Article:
Riddhi Kalra’s Interview Experience – Common Admission Process (CAP)
“With the percentiles out, you’re going to feel like a billion dollars when the call letters start coming in. But remember that they’ll all be just emails with possibilities until you manage to convert them. It’s very easy to go back to zero with nothing to show for it.”
The above words from my mentor rang through my mind as I waited my turn before my interview panel, being the second person in the list. A month of prep for the interview and over a year of prep for CAT’16 had gotten me this far.
Profile: 10th std- 96%, 12th std-96.08%, B.B.A- 8.02/10
Venue: Indian Institute of Management Trichy, Chennai Centre (Guindy)
Slot: 8:30 am (Forenoon)
I was told to be conscious of the fact that the vetting of candidates happen the minute they walk through the doors of the venue. So I walk straight to the newspaper stand and pick a paper out just in case I missed out anything of last night’s headlines. Side note: Tamil Nadu Politics were/are dynamic in nature.
My WAT topic was “There are accusations on the fact that social media such as Facebook is used to spread false information, elaborate with examples.” We were given 20 minutes and I took a business perspective about how platforms like Glassdoor could be misused and how managers need to maintain a fine balance when they are communicating with their employees.
Post this was the Personal Interview round and it could then be noticed that my panel hadn’t started and 2 candidates were done with their interviews from other panels. I carry my portfolio and walk in when my turn came; to find 3 panellists – (P1) was a panellist with a French beard to the left, another male panellist in his late forties was seated in the middle (P2) and a lady panellist to the right (P3).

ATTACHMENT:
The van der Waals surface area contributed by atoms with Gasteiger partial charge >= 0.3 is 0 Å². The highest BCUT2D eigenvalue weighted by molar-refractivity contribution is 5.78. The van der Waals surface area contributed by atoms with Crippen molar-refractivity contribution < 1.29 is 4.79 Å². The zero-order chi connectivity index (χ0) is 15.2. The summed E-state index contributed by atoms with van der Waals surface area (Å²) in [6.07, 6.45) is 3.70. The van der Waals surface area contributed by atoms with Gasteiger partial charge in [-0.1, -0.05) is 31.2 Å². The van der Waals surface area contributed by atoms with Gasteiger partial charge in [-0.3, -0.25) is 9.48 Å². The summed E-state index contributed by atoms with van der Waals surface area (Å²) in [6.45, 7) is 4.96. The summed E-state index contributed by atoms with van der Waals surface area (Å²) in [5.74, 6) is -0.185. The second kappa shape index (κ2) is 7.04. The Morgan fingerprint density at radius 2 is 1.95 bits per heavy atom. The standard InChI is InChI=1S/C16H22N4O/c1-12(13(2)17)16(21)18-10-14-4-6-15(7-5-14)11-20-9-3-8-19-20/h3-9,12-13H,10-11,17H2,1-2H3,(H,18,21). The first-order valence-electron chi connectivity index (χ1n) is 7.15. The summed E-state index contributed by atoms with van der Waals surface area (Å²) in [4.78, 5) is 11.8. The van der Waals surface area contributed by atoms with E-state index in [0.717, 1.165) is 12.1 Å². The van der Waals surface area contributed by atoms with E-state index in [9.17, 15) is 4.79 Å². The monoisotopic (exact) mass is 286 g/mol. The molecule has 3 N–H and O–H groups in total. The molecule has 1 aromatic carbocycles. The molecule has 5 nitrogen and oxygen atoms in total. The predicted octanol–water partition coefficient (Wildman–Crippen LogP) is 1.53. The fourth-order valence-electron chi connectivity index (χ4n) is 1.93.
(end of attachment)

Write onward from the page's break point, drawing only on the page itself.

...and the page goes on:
Now an interview usually lasts for about 20 minutes, but mine went on for about 45 minutes. However, at no point did I feel that it was a typical stress interview (which was a little unsettling, if you ask me because most of the candidates had one) it felt more like a conversation and was completely based on my resume. So, the bottom line is that interviews don’t always have to be scary or technical, sometimes they can be extremely simple, and they’ll still carry you to your destiny.
An excerpt of the interview:
P1: Good morning, Riddhi, please have a seat. (I greet the lady first, hand over my portfolio with my CV and then take my seat) We’ll start off with you telling us a little bit about yourself.
Me: My name is Riddhi Kalra and I’m from Chennai. As you can see, I’m in my final year of pursuing my Bachelor of Business Administration. I am quite curious by nature and this is the reason I would take a lot of interest in various projects in school and this carried on in college, when I became a member of the Editorial Committee until I became the Editor of the M-Power Journal for the year 2016. The Journal Committee taught me patience and how to deal with people who weren’t co-operative. I think this ability to manage in such situations was the reason I was given the responsibility of heading the National Level Paper Presentation 2017 to be held in my college. Apart from the above, I’ve always believed that life is about maintaining a balance- one between social and professional life, because you only live once.
(Weird 5 second silence that felt longer)